Summer in Nashville seemed to grind to a start this year. On Memorial Day, during the season-opening weekend of Metro-owned Wave Country, Metro police and park police shut down the park early after “numerous teenage fights” and disorderly patrons, presumably there for respite from the late-spring heat, drew the attention of The Heat.
When management decided to stop allowing new guests into Wave Country, already stocked with some 2,000 people according to police, those would-be guests took to climbing the fence. Metro officers responded that Monday afternoon to back up park police and close the park for the rest of the day.
Two days later, at the kickoff of this summer’s Movies in the Park series at the Centennial Park at the bandshell, viewers of 500 Days of Summer were joined in the park by another large contingency of mostly youths apparently on hand to hang out, at times yelling and causing scenes with no apparent connection to the movie viewing or other normal park activities.
Sometime after 10:30 that night, a while after the movie wrapped, park police supplemented by Metro officers told a large group of teenagers gathered near the steps of the Parthenon to disperse after officers saw them throwing gang signs. As the crowd moved away, gunshots rang out, sending one bullet into the left knee of a 15-year-old — a juvenile who had been given an 8 p.m. curfew while on probation.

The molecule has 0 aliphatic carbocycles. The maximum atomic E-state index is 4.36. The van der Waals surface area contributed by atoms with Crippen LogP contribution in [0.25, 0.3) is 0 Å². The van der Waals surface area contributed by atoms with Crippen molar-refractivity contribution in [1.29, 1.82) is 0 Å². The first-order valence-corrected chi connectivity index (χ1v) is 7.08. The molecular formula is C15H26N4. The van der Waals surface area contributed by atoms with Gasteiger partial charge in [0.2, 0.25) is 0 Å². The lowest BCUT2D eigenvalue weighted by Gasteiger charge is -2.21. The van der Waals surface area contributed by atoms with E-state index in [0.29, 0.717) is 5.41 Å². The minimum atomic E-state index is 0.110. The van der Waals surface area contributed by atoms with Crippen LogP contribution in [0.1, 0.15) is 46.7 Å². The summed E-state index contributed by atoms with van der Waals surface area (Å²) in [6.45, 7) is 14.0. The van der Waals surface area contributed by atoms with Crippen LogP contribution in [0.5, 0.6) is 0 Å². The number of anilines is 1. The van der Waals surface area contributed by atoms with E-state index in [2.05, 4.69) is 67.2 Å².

When the warm weather brings out the people in hordes to enjoy parks or simply commune outside, Metro police generally expect some increase in criminal activity. But mostly it’s business as usual — just hotter.
On Monday, June 6, former Metro police Field Supervising Capt. Chris Taylor took over command of Metro’s park police. Though the transition was announced the day after the shooting near the Parthenon, police said the move just happened to coincide with the shooting and had been discussed in the previous weeks. Taylor filled the position vacated in February, after the Metro Nashville Police Department decommissioned former Park Capt. Rich Foley after police received a domestic
disturbance call from his home.
As for the timing of Taylor’s appointment, he said he feels no extra pressure to address recent concerns. When there are issues, “you address them,” Taylor said, being proactive instead of just reactive.
When Metro schools break for summer, tens of thousands students (a fraction of whom are teenagers) suddenly looking for something to do with their time add themselves to rest of the population looking enjoy the outdoors. Summer months bring a “dramatic increase” in the number of people who are free to enjoy the parks, Taylor said, and June through September make up the busiest months for the park police for two basic reasons. The warmer months obviously bring people outdoors, but it also means more festivals and events held across the city, often in parks.
That’s not a problem in and of itself, Taylor said. Parks are designed as destinations for the public. His goal is to allocate his resources not as a reaction to what might have happened the day or week before but as a plan to prepare for anything and everything, he said.
While the park police resources are limited to 18 officers and five supervisors, including three officers and one supervisor certified for horse-mounted patrol, Metro police can also supplement park police, and backup is a radio call away.